Emotions ran high on Friday as Florida’s first lady Casey DeSantis was in Fort Myers helping those who lost everything during Hurricane Ian.
Christopher Moore spends each day helping others.
“We are not accustomed to taking, asking for help,” Moore said.
When Ian left Cape Coral in shambles, the fire battalion chief and his crews never stopped working, sleeping on cots helping families, putting out fires, and rescuing animals.
“I worked, I believe, almost seven days straight to allow other personnel to, after two or three days to get home to their families, check on their children, their wife,” Moore said.
But back at home, Moore’s reality was just as bad.
“I may be displaced for a year or two years,” he said. “I recall trying to fix some of my work boots. I kind of shocked at how the floodwaters affected things. I was trying to glue shoes back together, they didn’t work.”
He needed help himself.
“It’s very emotional for me,” Moore said. “We’re supposed to be the strong, strong individuals. We’re supposed to be there with all the answers, and we are used to making things better for other people. And for us, it, I’m gonna say, was somewhat easier to continue working helping other people than to face reality and deal with my own loss.”
Now, Moore has new clothes, new shoes, and a car that works again.
On Friday morning, he stood on stage with DeSantis in Lee County and thanked her for helping him with a donation through the Florida Disaster Fund.
Moore told his story, as did a teacher, a foster mom, and volunteers.
DeSantis presented a $427,500 check to Adventist Community Services.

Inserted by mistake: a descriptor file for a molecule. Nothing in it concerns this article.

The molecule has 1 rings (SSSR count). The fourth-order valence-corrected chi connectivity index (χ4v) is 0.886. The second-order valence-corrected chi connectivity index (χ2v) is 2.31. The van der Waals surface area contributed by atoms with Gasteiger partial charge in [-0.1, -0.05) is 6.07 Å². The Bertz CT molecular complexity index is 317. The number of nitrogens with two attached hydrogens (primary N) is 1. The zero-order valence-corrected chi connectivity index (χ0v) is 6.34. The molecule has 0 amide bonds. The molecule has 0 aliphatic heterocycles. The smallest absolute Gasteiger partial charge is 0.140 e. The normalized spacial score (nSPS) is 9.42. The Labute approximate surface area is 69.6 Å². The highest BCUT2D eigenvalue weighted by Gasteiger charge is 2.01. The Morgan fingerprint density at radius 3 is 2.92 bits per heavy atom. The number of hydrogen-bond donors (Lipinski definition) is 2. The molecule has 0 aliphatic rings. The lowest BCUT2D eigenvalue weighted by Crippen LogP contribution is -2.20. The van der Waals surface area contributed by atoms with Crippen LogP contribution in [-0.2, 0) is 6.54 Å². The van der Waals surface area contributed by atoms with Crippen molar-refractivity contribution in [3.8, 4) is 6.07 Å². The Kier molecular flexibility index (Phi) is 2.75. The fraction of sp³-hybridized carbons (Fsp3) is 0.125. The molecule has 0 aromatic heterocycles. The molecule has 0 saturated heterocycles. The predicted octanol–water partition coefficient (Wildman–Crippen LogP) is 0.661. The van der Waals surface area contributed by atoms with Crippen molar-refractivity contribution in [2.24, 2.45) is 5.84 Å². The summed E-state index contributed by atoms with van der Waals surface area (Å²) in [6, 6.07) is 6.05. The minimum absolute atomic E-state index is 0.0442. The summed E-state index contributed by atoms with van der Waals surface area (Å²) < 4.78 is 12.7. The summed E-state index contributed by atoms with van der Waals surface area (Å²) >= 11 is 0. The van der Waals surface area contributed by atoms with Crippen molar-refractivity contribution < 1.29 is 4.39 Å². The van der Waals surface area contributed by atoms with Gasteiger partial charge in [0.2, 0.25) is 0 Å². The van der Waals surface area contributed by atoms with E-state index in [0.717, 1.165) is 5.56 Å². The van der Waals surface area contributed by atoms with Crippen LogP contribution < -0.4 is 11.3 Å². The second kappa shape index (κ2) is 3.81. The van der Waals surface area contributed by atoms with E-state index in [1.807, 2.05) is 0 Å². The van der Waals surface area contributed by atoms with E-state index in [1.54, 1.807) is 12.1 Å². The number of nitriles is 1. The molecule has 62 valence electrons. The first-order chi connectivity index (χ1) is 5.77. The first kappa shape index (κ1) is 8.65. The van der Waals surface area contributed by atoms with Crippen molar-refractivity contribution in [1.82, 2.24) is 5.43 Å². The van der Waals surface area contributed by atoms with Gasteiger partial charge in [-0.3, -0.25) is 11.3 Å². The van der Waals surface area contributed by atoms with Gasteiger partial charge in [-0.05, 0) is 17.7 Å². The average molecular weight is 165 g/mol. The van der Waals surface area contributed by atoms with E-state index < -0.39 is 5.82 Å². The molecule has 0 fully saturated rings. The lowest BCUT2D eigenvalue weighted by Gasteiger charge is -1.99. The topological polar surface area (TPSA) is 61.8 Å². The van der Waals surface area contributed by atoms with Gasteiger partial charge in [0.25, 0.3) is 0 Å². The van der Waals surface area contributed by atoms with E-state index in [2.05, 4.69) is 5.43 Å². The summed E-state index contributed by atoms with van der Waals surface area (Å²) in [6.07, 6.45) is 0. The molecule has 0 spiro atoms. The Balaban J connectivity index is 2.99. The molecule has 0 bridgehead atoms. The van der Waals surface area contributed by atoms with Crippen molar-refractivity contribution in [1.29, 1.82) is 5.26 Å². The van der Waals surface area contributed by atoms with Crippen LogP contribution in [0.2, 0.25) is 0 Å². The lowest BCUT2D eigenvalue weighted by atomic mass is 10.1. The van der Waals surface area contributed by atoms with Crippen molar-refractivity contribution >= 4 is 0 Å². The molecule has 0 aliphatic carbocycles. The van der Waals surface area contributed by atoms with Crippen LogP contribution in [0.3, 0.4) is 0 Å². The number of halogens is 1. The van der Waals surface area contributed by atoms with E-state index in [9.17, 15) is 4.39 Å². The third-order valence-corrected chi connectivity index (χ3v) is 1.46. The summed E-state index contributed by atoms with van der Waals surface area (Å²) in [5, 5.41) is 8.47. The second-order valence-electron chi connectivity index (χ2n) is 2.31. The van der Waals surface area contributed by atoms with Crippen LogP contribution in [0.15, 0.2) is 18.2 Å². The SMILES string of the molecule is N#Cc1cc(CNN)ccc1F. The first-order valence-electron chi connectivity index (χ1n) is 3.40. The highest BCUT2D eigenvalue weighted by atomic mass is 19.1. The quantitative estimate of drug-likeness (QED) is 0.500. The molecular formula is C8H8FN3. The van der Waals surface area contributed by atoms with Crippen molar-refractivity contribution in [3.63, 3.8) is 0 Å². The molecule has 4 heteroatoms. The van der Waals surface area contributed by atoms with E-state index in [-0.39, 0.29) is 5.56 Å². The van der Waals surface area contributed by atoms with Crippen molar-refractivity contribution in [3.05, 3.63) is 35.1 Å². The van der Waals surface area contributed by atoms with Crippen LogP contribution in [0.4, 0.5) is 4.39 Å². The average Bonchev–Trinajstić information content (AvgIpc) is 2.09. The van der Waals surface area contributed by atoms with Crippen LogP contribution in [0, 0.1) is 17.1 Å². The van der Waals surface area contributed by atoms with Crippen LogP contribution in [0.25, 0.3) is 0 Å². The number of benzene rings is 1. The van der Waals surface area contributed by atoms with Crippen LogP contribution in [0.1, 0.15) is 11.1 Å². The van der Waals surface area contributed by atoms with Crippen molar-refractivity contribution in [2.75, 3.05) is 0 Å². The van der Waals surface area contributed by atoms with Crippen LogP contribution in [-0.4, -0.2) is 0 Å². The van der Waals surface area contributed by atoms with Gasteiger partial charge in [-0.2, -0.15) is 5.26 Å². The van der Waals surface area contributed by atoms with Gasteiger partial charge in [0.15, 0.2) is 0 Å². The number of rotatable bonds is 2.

They will use the money to continue filling a warehouse with even more supplies for people in need.
The last few months have been anything but normal For Jenn Downes and her family. Ian destroyed their North Fort Myers home and everything they owned. They moved in with family and haven’t been home since.
“We pretty much put our house at the curb. And then, you know, its time had passed a little bit. And my 7-year-old had mentioned, you know, where are we going to have thanksgiving? How is Santa going to know where we are for Christmas,” said Downes.
When Downes realized she might not be able to give her children any presents, her heart broke.
“That was hard. Because they had just been all of their toys’ sticker sheets, it was hard. You know, it’s one thing to give gifts. But it’s one thing for a kid to expect, you know, the joy of Christmas from Santa and not knowing if that was going to happen after they had just lost everything,” Downes said.
Downes and her family did have Christmas, and there were plenty of laughs and smiles. How? “The funding from the Florida Disaster Fund trickled down through Better Together, who we foster through, and then they were able to bless us with money that we were able to give our kids a really good Christmas.”
Friday morning, Downes stood on stage with First Lady Casey DeSantis and, with tears in her eyes, thanked her for the work she had done to raise money for the hurricane victims.
DeSantis announced awards of more than $2.1 million through the Florida Disaster Fund to organizations that are helping impacted Floridians recover from the hurricane.
Congressman Byron Donalds talked about that need for help on Friday.
Donalds said he is proud of the Florida Disaster Fund and the fast response the state has taken to getting people help.
He thinks FEMA needs to take a page out of Florida’s book. He said he is concerned about their lack of urgency and the regulations that prevent people from getting help, especially trailers.
“But now’s the time for us to push back on FEMA. You got to cut the red tape and get and ignore the regulation because the regulation is basically put out there as a basis of, ‘OK, here’s what we’re going to do what we’re not going to do,’ but regulation should not stop you from meeting the needs of people. They are the federal emergency management agency; that is their job,” Donalds said.
The congressman said he has been in contact with the chairman of the homeland security committee to talk about the issue and push FEMA to make changes.
WINK News reached out to FEMA for a response but didn’t hear back.